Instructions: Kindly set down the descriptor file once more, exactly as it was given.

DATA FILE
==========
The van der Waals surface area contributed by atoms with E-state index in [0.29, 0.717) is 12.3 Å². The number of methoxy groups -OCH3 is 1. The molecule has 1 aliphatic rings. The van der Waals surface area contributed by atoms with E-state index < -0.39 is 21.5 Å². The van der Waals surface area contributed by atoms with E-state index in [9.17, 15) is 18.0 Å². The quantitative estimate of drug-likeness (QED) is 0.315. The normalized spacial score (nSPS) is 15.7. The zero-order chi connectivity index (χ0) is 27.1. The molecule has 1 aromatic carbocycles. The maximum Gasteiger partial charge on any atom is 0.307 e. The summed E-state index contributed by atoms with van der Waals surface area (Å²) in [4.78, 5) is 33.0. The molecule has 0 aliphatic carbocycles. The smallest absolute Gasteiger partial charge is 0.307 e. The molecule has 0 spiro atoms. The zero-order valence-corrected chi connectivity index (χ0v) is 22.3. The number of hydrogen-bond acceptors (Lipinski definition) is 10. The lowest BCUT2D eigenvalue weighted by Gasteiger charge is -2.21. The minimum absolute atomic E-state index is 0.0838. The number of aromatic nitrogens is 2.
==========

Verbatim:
The van der Waals surface area contributed by atoms with E-state index in [0.29, 0.717) is 12.3 Å². The number of methoxy groups -OCH3 is 1. The molecule has 1 aliphatic rings. The van der Waals surface area contributed by atoms with E-state index < -0.39 is 21.5 Å². The van der Waals surface area contributed by atoms with E-state index in [9.17, 15) is 18.0 Å². The quantitative estimate of drug-likeness (QED) is 0.315. The normalized spacial score (nSPS) is 15.7. The zero-order chi connectivity index (χ0) is 27.1. The molecule has 1 aromatic carbocycles. The maximum Gasteiger partial charge on any atom is 0.307 e. The summed E-state index contributed by atoms with van der Waals surface area (Å²) in [4.78, 5) is 33.0. The molecule has 0 aliphatic carbocycles. The smallest absolute Gasteiger partial charge is 0.307 e. The molecule has 0 spiro atoms. The zero-order valence-corrected chi connectivity index (χ0v) is 22.3. The number of hydrogen-bond acceptors (Lipinski definition) is 10. The lowest BCUT2D eigenvalue weighted by Gasteiger charge is -2.21. The minimum absolute atomic E-state index is 0.0838. The number of aromatic nitrogens is 2.